G8: Not so great on Africa

The Group of Eight’s (G8) meeting this week in the United States will spew forth promises for Africa that will amount to nothing, say its critics.

The involvement of the New Partnership for Africa’s Development (Nepad) with the G8 — which represents Britain, Canada, France, Germany, Italy, Japan, Russia and the US — is meant to be a partnership: Africa promises to improve political relations and promote democracy, and the West promises financial aid in return, said Chris Landsberg, director of the Centre for Policy Studies.

Unfortunately the priorities of the two are in opposition. The West sees global terrorism as its priority, and issues such as development and malnourishment are second on its agenda.

Writing for ThisDay, President Thabo Mbeki this week challenged the G8 to live up to its Africa Action Plan, and has expressed concern over the limited progress made in Africa.

The West, said Landsberg, makes promises on a unilateral basis, while Africa negotiates as a whole.

This makes it difficult for Africa to hold the West accountable. He cites as an example of failure a pledge — largely ignored — by developed countries in the United Nations to contribute 0,7% of their gross domestic product to developing countries. Goals are set, he says, but based on past performance, Western countries lack the political will to implement them —which will leave Africa with little recourse but to look at enhancing relationships within the continent.

The G8 launched its Africa Action Plan in Canada in 2002 when it made commitments to resolve problems that have plagued the continent for years. Nepad’s steering committee welcomed the plan, referring to it as “an initial reaction sufficient to kick-start the implementation of Nepad”.

It intended to improve peace and security by regulating the activities of arms brokers and eliminating illegal weapons and land mines.

Trade in Africa would be fostered, greater market access for African products was to be provided and Africa’s efforts to improve its agricultural sector were to be supported. The G8 was ready, Nepad said, to consider additional financial support to countries committed to good governance.

Human development would be enhanced by promoting equal education and information and communication technologies. The G8 promised support for Africa’s efforts to build a sustainable health system.

Yet the plan drew immediate criticism. Greenpeace, the World Wide Fund for Nature (WWF) and Export Credit Agencies Watch issued a press release that “condemned the G8 heads of government for turning their backs on the world’s poor”.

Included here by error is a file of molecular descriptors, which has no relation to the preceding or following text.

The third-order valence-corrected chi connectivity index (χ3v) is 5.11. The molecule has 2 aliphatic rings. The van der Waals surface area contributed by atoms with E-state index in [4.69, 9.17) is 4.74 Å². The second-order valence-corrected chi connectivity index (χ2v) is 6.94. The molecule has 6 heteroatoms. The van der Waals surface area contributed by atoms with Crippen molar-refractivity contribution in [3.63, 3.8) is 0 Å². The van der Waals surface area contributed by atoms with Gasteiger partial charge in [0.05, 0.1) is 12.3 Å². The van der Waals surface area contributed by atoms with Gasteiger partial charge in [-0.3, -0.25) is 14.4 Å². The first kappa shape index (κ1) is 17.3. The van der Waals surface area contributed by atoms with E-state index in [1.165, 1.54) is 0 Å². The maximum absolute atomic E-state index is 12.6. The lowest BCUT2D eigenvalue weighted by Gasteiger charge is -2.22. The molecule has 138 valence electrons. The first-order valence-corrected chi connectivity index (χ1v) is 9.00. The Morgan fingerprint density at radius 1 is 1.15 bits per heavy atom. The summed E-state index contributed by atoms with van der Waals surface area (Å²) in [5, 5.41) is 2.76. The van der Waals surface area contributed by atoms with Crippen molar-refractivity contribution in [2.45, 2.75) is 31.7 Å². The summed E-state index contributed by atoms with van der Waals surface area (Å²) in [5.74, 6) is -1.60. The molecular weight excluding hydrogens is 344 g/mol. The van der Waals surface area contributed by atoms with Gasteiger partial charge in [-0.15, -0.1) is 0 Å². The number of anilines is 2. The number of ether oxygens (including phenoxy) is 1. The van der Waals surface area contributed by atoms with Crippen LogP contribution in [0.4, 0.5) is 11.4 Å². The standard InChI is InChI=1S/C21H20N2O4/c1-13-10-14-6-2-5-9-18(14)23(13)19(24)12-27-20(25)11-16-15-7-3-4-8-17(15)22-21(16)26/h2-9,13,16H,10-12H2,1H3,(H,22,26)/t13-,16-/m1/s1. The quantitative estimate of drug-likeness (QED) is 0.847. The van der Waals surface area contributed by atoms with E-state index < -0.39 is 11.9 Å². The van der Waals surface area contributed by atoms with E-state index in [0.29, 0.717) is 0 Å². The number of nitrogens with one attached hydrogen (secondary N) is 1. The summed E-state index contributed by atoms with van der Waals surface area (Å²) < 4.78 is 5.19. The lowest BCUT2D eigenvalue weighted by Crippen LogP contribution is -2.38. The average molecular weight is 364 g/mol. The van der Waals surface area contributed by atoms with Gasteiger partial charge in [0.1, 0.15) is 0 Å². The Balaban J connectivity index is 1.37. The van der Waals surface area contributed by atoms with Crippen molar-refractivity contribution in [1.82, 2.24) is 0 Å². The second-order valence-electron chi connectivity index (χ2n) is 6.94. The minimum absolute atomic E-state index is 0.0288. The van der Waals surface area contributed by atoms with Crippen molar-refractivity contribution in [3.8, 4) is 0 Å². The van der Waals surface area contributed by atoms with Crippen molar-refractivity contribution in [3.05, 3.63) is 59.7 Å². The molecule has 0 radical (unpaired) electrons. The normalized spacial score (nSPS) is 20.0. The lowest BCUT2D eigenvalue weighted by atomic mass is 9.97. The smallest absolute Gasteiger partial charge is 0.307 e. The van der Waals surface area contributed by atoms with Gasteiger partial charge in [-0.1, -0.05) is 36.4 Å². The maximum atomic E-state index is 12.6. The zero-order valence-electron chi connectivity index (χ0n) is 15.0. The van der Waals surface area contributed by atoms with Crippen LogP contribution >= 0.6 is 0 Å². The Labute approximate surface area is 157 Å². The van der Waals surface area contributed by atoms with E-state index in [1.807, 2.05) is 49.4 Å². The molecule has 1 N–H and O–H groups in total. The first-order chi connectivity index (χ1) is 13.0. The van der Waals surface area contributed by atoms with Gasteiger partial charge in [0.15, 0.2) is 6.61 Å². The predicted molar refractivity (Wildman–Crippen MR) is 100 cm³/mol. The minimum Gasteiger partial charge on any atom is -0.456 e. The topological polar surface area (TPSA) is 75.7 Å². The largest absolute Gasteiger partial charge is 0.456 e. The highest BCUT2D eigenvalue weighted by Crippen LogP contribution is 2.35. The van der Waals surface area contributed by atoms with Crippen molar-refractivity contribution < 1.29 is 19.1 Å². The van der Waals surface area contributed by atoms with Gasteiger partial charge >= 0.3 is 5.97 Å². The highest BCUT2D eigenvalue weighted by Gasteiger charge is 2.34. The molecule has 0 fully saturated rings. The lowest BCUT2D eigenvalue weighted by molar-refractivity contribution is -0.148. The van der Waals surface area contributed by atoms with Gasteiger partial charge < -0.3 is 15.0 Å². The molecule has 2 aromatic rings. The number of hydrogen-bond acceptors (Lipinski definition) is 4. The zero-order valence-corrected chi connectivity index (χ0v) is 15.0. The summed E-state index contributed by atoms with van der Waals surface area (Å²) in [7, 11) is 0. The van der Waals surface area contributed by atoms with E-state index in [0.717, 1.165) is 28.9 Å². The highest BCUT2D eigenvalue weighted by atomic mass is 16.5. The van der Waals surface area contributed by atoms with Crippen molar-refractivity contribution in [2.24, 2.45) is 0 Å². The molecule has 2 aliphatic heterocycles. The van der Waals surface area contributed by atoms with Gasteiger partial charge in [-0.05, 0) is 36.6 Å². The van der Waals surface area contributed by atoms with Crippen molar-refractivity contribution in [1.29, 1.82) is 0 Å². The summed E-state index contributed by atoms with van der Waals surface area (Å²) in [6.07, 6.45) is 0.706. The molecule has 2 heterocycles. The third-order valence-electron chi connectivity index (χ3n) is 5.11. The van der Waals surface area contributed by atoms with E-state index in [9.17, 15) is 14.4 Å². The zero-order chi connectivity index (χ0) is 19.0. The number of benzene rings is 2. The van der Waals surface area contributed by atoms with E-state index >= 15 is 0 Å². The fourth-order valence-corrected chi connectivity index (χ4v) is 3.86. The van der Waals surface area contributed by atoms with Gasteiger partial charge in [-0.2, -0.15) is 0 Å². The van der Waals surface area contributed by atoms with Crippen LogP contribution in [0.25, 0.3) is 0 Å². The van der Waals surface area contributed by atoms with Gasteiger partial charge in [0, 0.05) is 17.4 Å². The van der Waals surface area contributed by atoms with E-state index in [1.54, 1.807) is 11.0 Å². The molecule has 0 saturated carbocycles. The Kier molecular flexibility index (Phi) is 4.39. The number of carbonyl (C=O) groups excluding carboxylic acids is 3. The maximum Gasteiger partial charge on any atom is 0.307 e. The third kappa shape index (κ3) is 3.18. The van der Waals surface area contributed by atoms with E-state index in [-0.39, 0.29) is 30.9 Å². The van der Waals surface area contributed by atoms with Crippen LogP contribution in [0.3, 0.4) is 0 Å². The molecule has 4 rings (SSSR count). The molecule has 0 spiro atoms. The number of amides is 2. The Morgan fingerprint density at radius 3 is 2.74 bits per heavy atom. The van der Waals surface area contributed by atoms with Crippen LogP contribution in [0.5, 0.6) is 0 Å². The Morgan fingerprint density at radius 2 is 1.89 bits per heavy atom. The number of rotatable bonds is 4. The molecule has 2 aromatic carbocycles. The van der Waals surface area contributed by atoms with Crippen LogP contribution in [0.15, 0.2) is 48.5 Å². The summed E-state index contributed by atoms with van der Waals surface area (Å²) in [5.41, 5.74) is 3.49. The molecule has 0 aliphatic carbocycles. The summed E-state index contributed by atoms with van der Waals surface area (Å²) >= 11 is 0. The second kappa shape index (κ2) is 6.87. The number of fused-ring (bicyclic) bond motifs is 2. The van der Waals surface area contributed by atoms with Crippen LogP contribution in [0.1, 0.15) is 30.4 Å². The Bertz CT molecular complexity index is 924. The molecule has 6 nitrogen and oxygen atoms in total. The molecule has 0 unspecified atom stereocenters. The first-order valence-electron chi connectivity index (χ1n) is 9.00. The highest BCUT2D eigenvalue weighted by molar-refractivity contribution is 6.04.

WWF’s climate officer went further: “The G8 claim to tackle poverty by providing Internet connections and computers, but what they forgot to include is the plug and the power.”

Oxfam raised issues they believed the G8 should focus on. The most important was to increase aid and debt relief, implement a trade timetable and intervene diplomatically to end wars on the continent.

Africa did not fare much better in the 2003 summit, held in France. The European Union committed to contribute $1-billion annually in the fight against Aids, tuberculosis and malaria; Landsberg said he would be surprised if the EU has come through with 20% of the pledge.

The G8 committed to responding to emergency food-aid requirements, the need to ensure long-term food as well as emphasising UN targets to halve the number of people without access to safe drinking water.

Oxfam said the Africa Action Plan was “ambitious in its rhetoric, [yet it] produced little new aid or debt relief for Africa, and no reform of unfair terms of trade”.

It further pointed out that Africa is plagued by poverty and “40% of children never go to school in Africa — the only region in the world where the numbers of children out of school are rising”.

Oxfam called for the summit to address subsidised farming in the West that cuts Africa out of the competitive market. It further called on the G8 to deliver on the promised $6-billion extra aid annually and to cancel debts of poor African countries.

Late last year an Africa Partnership Forum (AFP) was inaugurated to enhance the G8 and Nepad discussions. Kevin Watkins, Oxfam’s head of research, said: “Africa figures prominently on the G8 agenda.” This is the third year that Nepad has engaged in talks with the G8.

But, he said, “put diplomatically, the G8 record on aid is shameful. Not one of its members is remotely near the UN target of spending 0,7% of national income on development assistance”.

A history of G8 promises

Canada 2002

  • Improve peace and security and resolve refugee problems

  • Prioritise programmes in the area of democracy, human rights, peace and good political, economic and corporate governance

  • Help Africa attract investment, facilitate capacity building and develop infrastructure projects

  • Provide greater market access for African products

  • Consider additional financial support to countries that are committed to good governance. Debt-vulnerable and very poor countries were to receive International Development Association grants

  • Promote equal education, information and communication

    France 2003

  • The European Union committed to contribute $1-billion per annum to fight Aids, tuberculosis and malaria

  • Committed to responding to the emergency food aid requirements and agreed on the need to ensure long-term food supplies

  • Emphasised United Nations targets to halve the number of people without access to safe drinking water and committed to providing support to do so

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